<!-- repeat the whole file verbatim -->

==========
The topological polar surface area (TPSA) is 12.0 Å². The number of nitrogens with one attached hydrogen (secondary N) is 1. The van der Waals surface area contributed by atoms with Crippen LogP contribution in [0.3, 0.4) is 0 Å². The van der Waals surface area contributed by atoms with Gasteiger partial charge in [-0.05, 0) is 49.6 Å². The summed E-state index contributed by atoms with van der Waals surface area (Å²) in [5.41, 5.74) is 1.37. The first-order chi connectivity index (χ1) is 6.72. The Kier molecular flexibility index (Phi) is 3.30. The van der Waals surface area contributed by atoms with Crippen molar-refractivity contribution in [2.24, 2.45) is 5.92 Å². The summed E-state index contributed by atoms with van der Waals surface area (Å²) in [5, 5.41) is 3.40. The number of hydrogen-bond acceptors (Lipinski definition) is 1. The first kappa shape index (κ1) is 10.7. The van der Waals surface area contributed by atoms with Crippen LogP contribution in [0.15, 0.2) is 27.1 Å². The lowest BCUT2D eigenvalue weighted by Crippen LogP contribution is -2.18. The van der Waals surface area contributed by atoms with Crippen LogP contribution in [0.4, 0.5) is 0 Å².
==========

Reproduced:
The topological polar surface area (TPSA) is 12.0 Å². The number of nitrogens with one attached hydrogen (secondary N) is 1. The van der Waals surface area contributed by atoms with Crippen LogP contribution in [0.3, 0.4) is 0 Å². The van der Waals surface area contributed by atoms with Gasteiger partial charge in [-0.05, 0) is 49.6 Å². The summed E-state index contributed by atoms with van der Waals surface area (Å²) in [5.41, 5.74) is 1.37. The first-order chi connectivity index (χ1) is 6.72. The Kier molecular flexibility index (Phi) is 3.30. The van der Waals surface area contributed by atoms with Crippen molar-refractivity contribution in [2.24, 2.45) is 5.92 Å². The summed E-state index contributed by atoms with van der Waals surface area (Å²) in [5, 5.41) is 3.40. The number of hydrogen-bond acceptors (Lipinski definition) is 1. The first kappa shape index (κ1) is 10.7. The van der Waals surface area contributed by atoms with Crippen LogP contribution in [0.15, 0.2) is 27.1 Å². The lowest BCUT2D eigenvalue weighted by Crippen LogP contribution is -2.18. The van der Waals surface area contributed by atoms with Crippen LogP contribution in [0.4, 0.5) is 0 Å².